today, but as a mosque (the Turks converted it
in the 15th century). The designers may have
been influenced by the dome-and-arch
architecture of the Sassanid Persians.
The Byzantine Empire
Lost territories
Although Justinian re-conquered North Africa, most of Italy and
parts of Spain, by the 7th century Byzantine power was being
sapped with the loss of sizable provinces to rival Arab armies in
Egypt, Syria and Tunisia.
It never regained the lost lands, though it did recover militarily to
resist further Muslim encroachments by using the theme system
 imperial provinces placed under jurisdiction of an appointed
general in charge of military and civil bureaucracy.
When Crusaders from western Europe helped re-establish
Christian principalities in the 11th century, the Byzantines viewed
them almost as problematic as the Muslims (who eventually
toppled the Byzantine Empire with the capture of Constantinople in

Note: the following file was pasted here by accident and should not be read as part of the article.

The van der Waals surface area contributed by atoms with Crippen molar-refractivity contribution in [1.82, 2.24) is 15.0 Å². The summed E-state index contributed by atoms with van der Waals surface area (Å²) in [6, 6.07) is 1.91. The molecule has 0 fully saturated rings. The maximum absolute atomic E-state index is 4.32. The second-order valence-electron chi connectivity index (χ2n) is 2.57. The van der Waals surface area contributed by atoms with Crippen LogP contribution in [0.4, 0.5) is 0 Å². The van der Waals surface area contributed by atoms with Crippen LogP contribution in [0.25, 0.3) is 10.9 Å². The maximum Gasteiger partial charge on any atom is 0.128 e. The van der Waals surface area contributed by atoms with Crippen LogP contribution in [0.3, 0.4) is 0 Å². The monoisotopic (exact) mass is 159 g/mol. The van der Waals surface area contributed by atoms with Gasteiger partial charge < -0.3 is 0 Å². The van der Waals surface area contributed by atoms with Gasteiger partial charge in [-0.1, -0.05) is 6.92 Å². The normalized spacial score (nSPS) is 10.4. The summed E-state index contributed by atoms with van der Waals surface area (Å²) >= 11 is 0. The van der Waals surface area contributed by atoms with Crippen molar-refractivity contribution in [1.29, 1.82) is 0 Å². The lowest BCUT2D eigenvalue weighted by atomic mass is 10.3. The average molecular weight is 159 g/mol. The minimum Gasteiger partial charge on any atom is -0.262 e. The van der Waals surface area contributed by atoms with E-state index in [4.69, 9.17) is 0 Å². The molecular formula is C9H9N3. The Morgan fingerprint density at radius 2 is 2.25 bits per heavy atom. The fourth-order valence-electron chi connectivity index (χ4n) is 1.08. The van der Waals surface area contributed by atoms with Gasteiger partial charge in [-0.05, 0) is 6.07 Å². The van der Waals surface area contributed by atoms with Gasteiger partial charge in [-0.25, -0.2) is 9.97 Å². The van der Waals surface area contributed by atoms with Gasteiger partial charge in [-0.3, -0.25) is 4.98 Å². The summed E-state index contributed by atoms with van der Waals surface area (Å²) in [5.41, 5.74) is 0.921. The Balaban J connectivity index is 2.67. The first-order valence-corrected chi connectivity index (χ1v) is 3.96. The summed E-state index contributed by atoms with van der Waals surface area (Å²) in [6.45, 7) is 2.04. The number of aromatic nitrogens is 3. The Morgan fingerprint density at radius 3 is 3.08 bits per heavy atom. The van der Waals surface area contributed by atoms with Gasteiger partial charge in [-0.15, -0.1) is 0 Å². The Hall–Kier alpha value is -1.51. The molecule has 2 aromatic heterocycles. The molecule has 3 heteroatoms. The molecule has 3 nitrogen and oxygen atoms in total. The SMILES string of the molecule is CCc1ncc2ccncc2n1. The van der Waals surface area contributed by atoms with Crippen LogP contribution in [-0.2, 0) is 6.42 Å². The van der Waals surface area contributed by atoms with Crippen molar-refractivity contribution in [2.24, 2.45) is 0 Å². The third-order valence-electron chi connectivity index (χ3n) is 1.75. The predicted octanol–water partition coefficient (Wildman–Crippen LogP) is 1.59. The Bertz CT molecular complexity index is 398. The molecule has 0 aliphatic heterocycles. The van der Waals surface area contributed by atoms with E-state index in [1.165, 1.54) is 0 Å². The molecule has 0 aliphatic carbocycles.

The Byzantine Empire
A study in contrasts
The Byzantine Empire vacillated between extremes:
During Justinian’s reign and more than a hundred years
following his death, Constantinople was hit repeatedly with
instances of bubonic plague (probably brought from India
on ships infested with rats), which greatly reduced the
Byzantine population.
Emperors became absolute rulers of a highly centralized
state, administered by a large and complex bureaucracy
(byzantine came to mean unnecessarily convoluted), at the
center of which was the court, where high officials kissed
the hands and feet of the regally dressed emperor.
The Byzantine Empire